My dad loved it – and subsequently, loved every Final Fantasy, or Final Fantasyesqe game that came out – think Chrono Trigger, etc. Dutifully,  would watch my dad play for hours and hours, into the wee hours of the morning, especially on the weekends. When we moved and my brother and I had our own floor (a former attic), the gaming TV and the game systems followed with us, and so did my dad – at least on Friday nights. We would sit there on the floor, as he sat on a dusty and lumpy old love seat, mesmerized as he defeated enemies and leveled up. We followed along in the strategy guide, telling him where treasure was. He patiently would move back and forth, in what we now call grinding, in the same spot for hours, leveling up.

It’s one of the most pleasant memories of my childhood, and even into my adulthood, I would follow him along as he journeyed in the lands created by Square Soft, and later, Square Enix. My dad wasn’t the greatest JRPG (Japanese Role Playing Game) player, but his attention to detail insured he left no stone unturned. His desire for perfection is what ultimately led to him never completing Final Fantasy XII – he missed the Zephyr Spear because he unfortunately opened a chest in the beginning hours of the game. He, of course, as a “completionist”, restarted. I don’t remember how far he got in his second play through before he had his stroke that left him physically incapable of playing, but I know he was probably close to the end again. I also don’t remember if he actually got the spear – I would like to think he did, but again, that was nine years ago, and unfortunately we had more important things on our minds. I, of course, was playing as well – but likewise, I never finished the game due to the upheaval. This led to one of my biggest regrets – we, as a family, left a Final Fantasy game unfinished – a first.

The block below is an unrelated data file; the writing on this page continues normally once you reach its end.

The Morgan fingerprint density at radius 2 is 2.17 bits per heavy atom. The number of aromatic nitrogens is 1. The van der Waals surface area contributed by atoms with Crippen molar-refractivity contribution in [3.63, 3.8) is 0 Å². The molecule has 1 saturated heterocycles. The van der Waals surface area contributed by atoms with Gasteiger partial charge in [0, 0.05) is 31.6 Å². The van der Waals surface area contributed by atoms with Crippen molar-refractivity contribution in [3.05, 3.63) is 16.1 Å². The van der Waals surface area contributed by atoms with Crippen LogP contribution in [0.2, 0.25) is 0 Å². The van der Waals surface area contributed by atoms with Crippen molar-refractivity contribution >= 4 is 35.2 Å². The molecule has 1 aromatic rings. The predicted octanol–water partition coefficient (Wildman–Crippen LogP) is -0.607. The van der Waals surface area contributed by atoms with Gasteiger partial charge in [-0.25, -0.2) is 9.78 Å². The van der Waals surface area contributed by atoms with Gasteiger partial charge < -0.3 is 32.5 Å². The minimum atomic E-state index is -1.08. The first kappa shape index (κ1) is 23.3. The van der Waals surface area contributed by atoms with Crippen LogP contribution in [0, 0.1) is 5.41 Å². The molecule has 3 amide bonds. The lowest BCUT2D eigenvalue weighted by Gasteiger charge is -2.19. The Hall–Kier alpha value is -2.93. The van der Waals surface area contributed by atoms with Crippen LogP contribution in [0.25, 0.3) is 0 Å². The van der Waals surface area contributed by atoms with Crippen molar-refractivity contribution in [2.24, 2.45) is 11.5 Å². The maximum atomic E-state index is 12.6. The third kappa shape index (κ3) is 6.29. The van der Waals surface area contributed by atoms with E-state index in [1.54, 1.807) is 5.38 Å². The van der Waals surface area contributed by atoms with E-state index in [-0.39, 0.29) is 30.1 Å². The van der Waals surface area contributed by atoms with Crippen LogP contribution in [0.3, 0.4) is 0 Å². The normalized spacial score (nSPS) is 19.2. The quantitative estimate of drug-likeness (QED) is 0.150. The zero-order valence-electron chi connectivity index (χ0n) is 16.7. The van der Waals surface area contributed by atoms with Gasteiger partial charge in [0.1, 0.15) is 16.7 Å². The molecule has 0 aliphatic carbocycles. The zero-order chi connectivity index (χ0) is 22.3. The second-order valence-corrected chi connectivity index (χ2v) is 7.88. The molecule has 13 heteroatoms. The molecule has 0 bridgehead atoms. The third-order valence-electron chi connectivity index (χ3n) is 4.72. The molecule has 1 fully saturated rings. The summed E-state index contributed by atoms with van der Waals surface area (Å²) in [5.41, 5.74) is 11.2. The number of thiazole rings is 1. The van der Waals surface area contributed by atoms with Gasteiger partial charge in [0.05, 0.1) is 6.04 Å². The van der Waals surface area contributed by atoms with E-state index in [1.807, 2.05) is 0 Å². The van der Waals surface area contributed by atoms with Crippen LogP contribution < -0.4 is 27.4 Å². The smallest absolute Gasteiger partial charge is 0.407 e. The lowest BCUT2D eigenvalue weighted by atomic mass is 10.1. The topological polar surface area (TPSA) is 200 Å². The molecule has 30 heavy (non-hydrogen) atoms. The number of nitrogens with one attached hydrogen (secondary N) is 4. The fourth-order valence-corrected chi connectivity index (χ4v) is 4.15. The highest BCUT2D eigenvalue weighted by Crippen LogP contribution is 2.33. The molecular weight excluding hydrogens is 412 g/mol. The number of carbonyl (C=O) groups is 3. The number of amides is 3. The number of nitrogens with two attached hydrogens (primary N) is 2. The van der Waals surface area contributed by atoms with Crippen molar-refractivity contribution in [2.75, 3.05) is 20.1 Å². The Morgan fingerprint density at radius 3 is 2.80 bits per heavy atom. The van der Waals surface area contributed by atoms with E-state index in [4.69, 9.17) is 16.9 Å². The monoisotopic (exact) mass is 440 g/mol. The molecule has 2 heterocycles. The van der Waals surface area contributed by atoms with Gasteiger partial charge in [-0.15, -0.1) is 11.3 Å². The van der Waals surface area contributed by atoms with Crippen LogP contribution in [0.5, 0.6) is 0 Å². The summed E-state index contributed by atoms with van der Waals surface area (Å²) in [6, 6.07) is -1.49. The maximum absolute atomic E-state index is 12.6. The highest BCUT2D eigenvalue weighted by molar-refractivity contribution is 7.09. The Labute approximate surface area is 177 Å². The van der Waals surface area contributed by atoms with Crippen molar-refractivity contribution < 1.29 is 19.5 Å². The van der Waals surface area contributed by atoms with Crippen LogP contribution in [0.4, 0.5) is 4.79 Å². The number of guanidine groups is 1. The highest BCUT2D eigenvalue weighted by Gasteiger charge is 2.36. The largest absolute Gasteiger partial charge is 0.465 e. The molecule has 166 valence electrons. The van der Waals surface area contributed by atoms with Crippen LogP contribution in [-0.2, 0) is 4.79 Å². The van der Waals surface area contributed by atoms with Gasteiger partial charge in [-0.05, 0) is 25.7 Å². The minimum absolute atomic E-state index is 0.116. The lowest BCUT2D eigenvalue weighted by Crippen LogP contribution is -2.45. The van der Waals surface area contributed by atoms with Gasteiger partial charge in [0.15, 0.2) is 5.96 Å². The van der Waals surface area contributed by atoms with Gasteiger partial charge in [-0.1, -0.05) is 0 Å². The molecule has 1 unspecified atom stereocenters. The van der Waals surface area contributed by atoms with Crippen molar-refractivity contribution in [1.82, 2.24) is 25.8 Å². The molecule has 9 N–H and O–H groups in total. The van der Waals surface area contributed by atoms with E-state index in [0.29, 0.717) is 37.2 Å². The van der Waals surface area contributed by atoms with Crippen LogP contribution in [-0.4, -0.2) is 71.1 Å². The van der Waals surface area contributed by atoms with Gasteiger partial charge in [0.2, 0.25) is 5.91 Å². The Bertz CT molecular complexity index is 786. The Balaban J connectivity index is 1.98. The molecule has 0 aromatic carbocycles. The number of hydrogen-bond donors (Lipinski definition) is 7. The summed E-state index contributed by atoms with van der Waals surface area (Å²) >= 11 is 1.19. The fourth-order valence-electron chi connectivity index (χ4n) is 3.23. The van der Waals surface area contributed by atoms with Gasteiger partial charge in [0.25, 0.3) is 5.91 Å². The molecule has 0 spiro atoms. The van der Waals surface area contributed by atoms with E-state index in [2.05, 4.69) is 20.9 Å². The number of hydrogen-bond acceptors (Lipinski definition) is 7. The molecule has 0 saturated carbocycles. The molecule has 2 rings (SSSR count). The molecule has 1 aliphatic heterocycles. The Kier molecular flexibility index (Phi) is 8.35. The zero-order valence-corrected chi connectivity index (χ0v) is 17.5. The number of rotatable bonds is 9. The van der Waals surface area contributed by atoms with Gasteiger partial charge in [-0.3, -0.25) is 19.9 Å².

Eventually over the next couple of years, I became a family man myself. Marrying my beautiful wife, and at the time of this writing, having five beautiful and wondrous children to call my own. I played Final Fantasy XIII and XIII-2 – not enjoying them as much as previous titles, but playing and beating them nonetheless. Lightning Returns, not so much. I begane playing Final Fantasy XIV and my three oldest children loved it. With exclamations like, “its a chocobo!” the would sit and watch me play for hours – like a lot of games. However, beyond their random comments, the interaction was minimal.

With Final Fantasy XV, this has begun to change. My oldest son, who is six years old, has dutifully watched me play a couple of hours over the past couple of nights.  He has anxiously waited on me to complete my other “gaming duties” – I run a successful Star Trek Online fleet (think guild) on Playstation 4, and the moment I click on the FF15 icon, he grabs his blanket, runs to the couch, sits down and smiles. The interactions are priceless – “daddy, those guys look like robots,” (Imperial magitek soldiers), “Daddy, your car is awesome and gold,” (it has the chocobo skin from the pre-order), to, “daddy, its getting dark, you don’t want the real bad guys to get you.” I have been trying to connect with video games with my children – at least one of them – like my dad did with me, and it seems, just like it did with me, Final Fantasy has brought that to pass. Last night he asked me if he could stay up and watch me play tonight, I told him I didn’t know if I would be able to – again, gaming obligations with Star Trek Online, but since it is Friday (I get off early), we can play tomorrow afternoon. There, I said it, “we.”